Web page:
October 28, 2008

Actually, Absquatulation COULD Be a Policy

Although American writers got skunked again on the Nobel Prize for Literature, the U.S. has made remarkable contributions to the world of words. For instance, it was in the U.S. that one of the coolest words of all time was invented: puckerstopple (to be embarrassed).

Sadly, this word is not used much anymore, which is a great source of puckerstopplement for me. Other auspicious words of American origin include:
  • goshbustified: very pleased
  • sockdologer: a heavy blow
  • blustrification: celebrating loudly
  • dumfungle: to use up
  • absquatulate: to leave quickly
Once in a while, one of these old-timers makes a comeback. In 2007, Senator Orrin Hatch protested a withdrawal from Iraq by saying, “Absquatulation is not a policy.”

As English is the official language of forty-four nations, and the unofficial international lingo, United States citizens communicate relatively easily when abroad. This also leads to a mindset that English is more universal than it actually is. This helps explain why Texas governor Miriam Ferguson once said, “If English was good enough for Jesus Christ, it’s good enough for us.”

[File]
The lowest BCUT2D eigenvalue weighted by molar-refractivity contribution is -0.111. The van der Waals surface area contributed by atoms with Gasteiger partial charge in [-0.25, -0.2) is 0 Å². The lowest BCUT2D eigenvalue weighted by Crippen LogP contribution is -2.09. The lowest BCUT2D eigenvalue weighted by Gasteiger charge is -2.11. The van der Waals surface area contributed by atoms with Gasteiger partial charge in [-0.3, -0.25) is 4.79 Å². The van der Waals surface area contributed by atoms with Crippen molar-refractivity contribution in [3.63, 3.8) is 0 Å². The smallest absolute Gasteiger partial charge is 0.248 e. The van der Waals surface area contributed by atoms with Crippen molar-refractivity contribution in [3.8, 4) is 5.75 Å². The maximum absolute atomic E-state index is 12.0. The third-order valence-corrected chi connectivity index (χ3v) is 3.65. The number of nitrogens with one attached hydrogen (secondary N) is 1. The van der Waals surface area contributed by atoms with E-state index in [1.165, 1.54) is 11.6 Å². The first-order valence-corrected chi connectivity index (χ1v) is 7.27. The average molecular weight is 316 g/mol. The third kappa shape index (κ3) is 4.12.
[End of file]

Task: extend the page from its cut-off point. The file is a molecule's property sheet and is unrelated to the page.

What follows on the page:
Our English reliance also puts American politicians at the mercy of interpreters when they travel. Consider Jimmy Carter’s 1977 trip to Poland. While there, the president said in English, “I have come to listen to your opinions and hear your desires for the future.” Carter’s interpreter then translated that to something that meant, “I desire the Polish people [in an inappropriate way.]” Oops! (Carter as a Naval Academy cadet, above.)

Extra Word Credit: After 9/11, Congress passed the USA PATRIOT Act. This is an acronym; do you know what it stands for?
My sources are here.

2 comments:

Allaina said...

Yeah, I cheated. Wiki told me...

Uniting and Strengthening America by Providing Appropriate Tools Required to Intercept and Obstruct Terrorism Act

Bart King said...

We have a winner!

You now own the proud feeling of being acronymically enfranchised.

(Or sumpin like that.)